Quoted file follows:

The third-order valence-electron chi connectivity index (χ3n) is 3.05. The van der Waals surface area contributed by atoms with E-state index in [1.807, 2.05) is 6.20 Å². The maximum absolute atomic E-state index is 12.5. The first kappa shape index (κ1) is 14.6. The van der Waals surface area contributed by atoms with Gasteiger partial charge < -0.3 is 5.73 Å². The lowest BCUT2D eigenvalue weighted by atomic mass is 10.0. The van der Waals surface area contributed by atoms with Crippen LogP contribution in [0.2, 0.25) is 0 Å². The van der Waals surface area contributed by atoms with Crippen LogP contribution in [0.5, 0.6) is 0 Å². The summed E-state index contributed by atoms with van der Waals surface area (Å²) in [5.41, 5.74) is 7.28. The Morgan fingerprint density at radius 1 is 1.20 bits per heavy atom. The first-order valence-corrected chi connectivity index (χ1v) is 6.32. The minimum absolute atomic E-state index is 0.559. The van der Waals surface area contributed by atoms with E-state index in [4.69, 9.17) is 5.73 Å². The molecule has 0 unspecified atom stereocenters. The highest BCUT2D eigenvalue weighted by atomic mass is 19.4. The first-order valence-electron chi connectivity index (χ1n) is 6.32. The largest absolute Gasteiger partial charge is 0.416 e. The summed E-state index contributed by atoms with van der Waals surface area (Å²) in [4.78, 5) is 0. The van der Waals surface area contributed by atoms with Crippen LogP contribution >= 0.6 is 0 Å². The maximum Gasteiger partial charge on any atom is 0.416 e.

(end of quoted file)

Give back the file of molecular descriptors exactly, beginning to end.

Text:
The third-order valence-electron chi connectivity index (χ3n) is 3.05. The van der Waals surface area contributed by atoms with E-state index in [1.807, 2.05) is 6.20 Å². The maximum absolute atomic E-state index is 12.5. The first kappa shape index (κ1) is 14.6. The van der Waals surface area contributed by atoms with Gasteiger partial charge < -0.3 is 5.73 Å². The lowest BCUT2D eigenvalue weighted by atomic mass is 10.0. The van der Waals surface area contributed by atoms with Crippen LogP contribution in [0.2, 0.25) is 0 Å². The van der Waals surface area contributed by atoms with Crippen LogP contribution in [0.5, 0.6) is 0 Å². The summed E-state index contributed by atoms with van der Waals surface area (Å²) in [5.41, 5.74) is 7.28. The Morgan fingerprint density at radius 1 is 1.20 bits per heavy atom. The first-order valence-corrected chi connectivity index (χ1v) is 6.32. The minimum absolute atomic E-state index is 0.559. The van der Waals surface area contributed by atoms with E-state index in [4.69, 9.17) is 5.73 Å². The molecule has 0 unspecified atom stereocenters. The highest BCUT2D eigenvalue weighted by atomic mass is 19.4. The first-order valence-electron chi connectivity index (χ1n) is 6.32. The largest absolute Gasteiger partial charge is 0.416 e. The summed E-state index contributed by atoms with van der Waals surface area (Å²) in [4.78, 5) is 0. The van der Waals surface area contributed by atoms with Crippen LogP contribution >= 0.6 is 0 Å². The maximum Gasteiger partial charge on any atom is 0.416 e.